Average total MONTHLY spending for communication: $1-4

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6. Free Time, Other

Entertainment and incidentals are the most variable expenses you’ll face.

Random: Movie tickets will range from $5-10 depending on where you go, and galleries will be $10-15. Museums are $5-15, but generally a student discount will keep the price below 10 for any of these. Going out at night is surprisingly cheap too: $5 cover charges at central clubs with $3 for a beer, or $5 for a cocktail.

The Erasmus student group and the CC International Group are both fairly active too, so sometimes they’ll organize gatherings at a club or bar downtown and offer discounts. This is probably one of the reasons Warsaw is so popular for students. Another example would be ice skating, which costs about $10-20 depending on where you go.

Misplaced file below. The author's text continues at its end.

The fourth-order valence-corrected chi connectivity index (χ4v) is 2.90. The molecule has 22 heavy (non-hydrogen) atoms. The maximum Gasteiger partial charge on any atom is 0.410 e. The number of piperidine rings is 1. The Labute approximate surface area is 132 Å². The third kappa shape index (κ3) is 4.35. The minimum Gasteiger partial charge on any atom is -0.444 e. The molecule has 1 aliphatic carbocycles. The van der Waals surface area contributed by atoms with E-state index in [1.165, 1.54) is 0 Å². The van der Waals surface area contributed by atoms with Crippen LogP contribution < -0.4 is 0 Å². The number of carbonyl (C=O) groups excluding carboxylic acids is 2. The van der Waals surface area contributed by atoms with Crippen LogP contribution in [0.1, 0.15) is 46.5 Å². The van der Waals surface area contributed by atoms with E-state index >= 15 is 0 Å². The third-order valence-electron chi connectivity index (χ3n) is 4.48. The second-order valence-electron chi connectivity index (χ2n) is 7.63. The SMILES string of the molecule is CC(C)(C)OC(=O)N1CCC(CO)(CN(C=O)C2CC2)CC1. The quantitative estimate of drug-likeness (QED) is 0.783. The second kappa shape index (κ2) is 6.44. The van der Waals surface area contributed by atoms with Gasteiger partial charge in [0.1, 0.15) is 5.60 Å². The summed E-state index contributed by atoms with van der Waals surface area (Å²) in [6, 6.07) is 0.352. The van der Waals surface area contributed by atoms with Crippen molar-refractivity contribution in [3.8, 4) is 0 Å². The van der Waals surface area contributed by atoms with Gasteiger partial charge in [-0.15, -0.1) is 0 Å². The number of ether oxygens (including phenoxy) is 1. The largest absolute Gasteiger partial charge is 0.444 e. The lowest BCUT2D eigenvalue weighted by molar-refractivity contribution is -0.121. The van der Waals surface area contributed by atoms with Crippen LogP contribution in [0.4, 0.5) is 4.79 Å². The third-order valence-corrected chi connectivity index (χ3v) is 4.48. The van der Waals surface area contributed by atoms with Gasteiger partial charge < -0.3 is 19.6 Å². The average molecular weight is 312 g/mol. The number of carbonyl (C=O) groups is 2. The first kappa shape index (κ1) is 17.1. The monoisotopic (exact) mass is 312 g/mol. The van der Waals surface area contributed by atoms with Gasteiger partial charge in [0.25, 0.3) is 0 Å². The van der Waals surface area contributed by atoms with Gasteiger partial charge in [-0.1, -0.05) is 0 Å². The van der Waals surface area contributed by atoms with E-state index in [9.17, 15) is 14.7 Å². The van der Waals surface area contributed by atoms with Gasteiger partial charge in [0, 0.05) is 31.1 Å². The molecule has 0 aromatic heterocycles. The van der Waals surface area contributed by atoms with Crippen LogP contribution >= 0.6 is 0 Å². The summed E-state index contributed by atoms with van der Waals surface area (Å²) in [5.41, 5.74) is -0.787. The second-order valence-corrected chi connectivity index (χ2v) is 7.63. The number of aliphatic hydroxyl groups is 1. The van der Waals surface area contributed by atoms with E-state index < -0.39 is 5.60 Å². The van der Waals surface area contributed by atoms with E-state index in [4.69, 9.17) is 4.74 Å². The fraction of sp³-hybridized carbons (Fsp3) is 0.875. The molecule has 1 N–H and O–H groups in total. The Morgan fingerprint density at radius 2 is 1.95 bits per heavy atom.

Souvenirs: Information coming.

Travel: If you are going to blow some money in your budget – SRAS recommends you do it on travel. See more of the country and wider region and meet more of the people while you have the chance to do it quite inexpensively. Look at SRAS’s extensive travel site for info about in (and out) of country destinations.

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SRAS Wikis

SRAS Wikis are maintained collectively by SRAS Challenge Grant Writers and Home and Abroad Scholars. They are meant to be continually updated repositories of information created for students and by students to best suit each SRAS location.